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Jetpack

JetPack is a hyper-local on-demand startup that is working towards a simple goal: deliver your urgent needs in less than 15 minutes.


Fatima Dicko founded Jetpack out of Stanford’s dorms in early 2017. On Slack and WhatsApp, she would receive multiple e-mails and text messages every day starting with the word: DAHA … (short for Does Anyone Have A …).


Requests were quite random ranging from mobile chargers to plastic plates. Having worked for P&G’s innovation team, Fatima saw an opportunity: a new marketplace for students leveraging local communities. The distribution channel?


A jetpack.

“There are moments when people need things right away. But, stores are too far and there is no easy way to share with people nearby.” Fatima Dicko, Founder and CEO of Jetpack

A jetpack stocked with essentials

The Beginning


Across campus, jetpacks were pre-stocked with popular items in specific locations (e.g. energy drinks at the law school). Students who wanted to make money, would then carry those jetpacks around campus. Jetpackers would be notified if a request was within a 15 minute walking radius. Upon delivery, they were paid a $5 fee per transaction that generated a mere $3 (i.e. Jetpack was losing $2 per delivery). Nevertheless, Jetpack succeeded in generating profits from partnerships (advertisers who paid Jetpack in cash and free samples to market their products such as coffee cubes).


After many conversations with investors, Fatima realized the lack of a large number of predictable demand that justified the cost of human runners meant the current model was not scalable. 


“People were asking for the weirdest stuff that we didn’t have,” Fatima noticed. From chewable coffee to bottles of wine, demand was far from predictable. Pre-stocking in jetpacks would not be viable in such conditions. “If you do not know what customers want, how can you stock it?” It was time for a change.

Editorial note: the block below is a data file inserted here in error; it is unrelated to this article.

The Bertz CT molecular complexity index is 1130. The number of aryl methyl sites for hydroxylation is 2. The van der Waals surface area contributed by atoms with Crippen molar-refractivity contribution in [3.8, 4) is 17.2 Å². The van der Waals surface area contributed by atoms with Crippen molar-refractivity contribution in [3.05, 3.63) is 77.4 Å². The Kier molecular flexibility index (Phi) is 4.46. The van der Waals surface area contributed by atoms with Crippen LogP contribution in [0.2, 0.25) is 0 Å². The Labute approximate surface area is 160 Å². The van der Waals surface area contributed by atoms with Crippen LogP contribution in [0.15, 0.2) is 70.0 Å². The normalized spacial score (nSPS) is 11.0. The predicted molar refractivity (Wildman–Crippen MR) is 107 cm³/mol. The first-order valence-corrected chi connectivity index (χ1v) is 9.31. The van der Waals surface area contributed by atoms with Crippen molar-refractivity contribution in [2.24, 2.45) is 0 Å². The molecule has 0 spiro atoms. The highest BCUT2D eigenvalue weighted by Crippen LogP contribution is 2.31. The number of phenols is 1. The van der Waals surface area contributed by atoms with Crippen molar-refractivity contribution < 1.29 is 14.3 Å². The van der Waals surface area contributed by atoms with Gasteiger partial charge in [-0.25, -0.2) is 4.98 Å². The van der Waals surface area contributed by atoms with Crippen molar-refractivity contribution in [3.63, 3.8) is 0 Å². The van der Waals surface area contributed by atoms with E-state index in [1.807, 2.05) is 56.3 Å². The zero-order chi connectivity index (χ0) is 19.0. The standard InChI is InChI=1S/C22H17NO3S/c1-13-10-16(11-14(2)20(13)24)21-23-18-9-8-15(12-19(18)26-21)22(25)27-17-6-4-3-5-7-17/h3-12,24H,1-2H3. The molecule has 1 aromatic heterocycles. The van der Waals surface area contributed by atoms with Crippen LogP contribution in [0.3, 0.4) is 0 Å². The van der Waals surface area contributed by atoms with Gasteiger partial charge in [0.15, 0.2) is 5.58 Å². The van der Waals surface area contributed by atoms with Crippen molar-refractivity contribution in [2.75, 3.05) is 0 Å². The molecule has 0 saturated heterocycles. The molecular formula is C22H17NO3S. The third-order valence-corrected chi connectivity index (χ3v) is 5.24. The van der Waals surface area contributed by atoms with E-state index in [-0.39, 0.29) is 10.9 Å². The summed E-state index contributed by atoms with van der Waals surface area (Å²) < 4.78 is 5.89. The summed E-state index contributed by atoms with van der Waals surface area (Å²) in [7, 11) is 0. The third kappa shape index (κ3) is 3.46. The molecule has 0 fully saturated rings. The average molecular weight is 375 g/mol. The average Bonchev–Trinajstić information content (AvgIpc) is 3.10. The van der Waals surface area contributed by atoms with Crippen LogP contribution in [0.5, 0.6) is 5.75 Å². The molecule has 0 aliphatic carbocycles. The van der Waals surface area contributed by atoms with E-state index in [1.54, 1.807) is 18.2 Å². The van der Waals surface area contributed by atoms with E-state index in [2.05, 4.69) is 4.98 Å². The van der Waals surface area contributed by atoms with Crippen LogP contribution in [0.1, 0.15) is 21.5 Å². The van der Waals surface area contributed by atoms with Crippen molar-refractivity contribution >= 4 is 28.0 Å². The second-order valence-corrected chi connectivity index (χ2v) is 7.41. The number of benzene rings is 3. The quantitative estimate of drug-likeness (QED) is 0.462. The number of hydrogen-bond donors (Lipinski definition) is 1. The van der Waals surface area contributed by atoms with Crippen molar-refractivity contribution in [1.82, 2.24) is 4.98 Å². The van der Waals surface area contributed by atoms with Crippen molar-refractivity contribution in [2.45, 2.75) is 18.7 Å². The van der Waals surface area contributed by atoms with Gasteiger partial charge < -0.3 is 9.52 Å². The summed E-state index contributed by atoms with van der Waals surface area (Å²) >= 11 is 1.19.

Fatima started studying in more detail how students met their urgent requests, until she stumbled upon an insight: While she couldn’t pre-stock the random items students needed, other students on campus did! “What if I create a location-based platform to connect those sides?” she thought.

Towards a Community-Centric Model


Jetpack has since pivoted to create a platform that connects students across college campuses with each other to facilitate the process of meeting urgent and random needs. This business model change, in Fatima’s mind, is perfectly aligned with the macro trends in the sharing economy.

“People care less about owning an item, and more about having access to an item. I believe people are becoming more open to sharing things. We have seen this trend with cars, homes and I think that we will see it even with shampoos. My view is that people want to share things; there is just no easy way for them to do that now.” Fatima Dicko, Founder and CEO of Jetpack

Under the new business model, Jetpack will charge a simple 10% fee on all transactions on its platform, where it connects customers (students in urgent need of random stuff) and suppliers (students who have the random items and are willing to share or sell them away). As soon as a request is made, all students within a 15 minute radius are notified.


On the customers side, students making requests specify how much they are willing to pay in return for a product being delivered within 15 minutes. For example, if I have friends over for dinner, and forgot to buy drinks, I can send out a request: “Does anyone have plates or drinks? I am willing to pay $10.”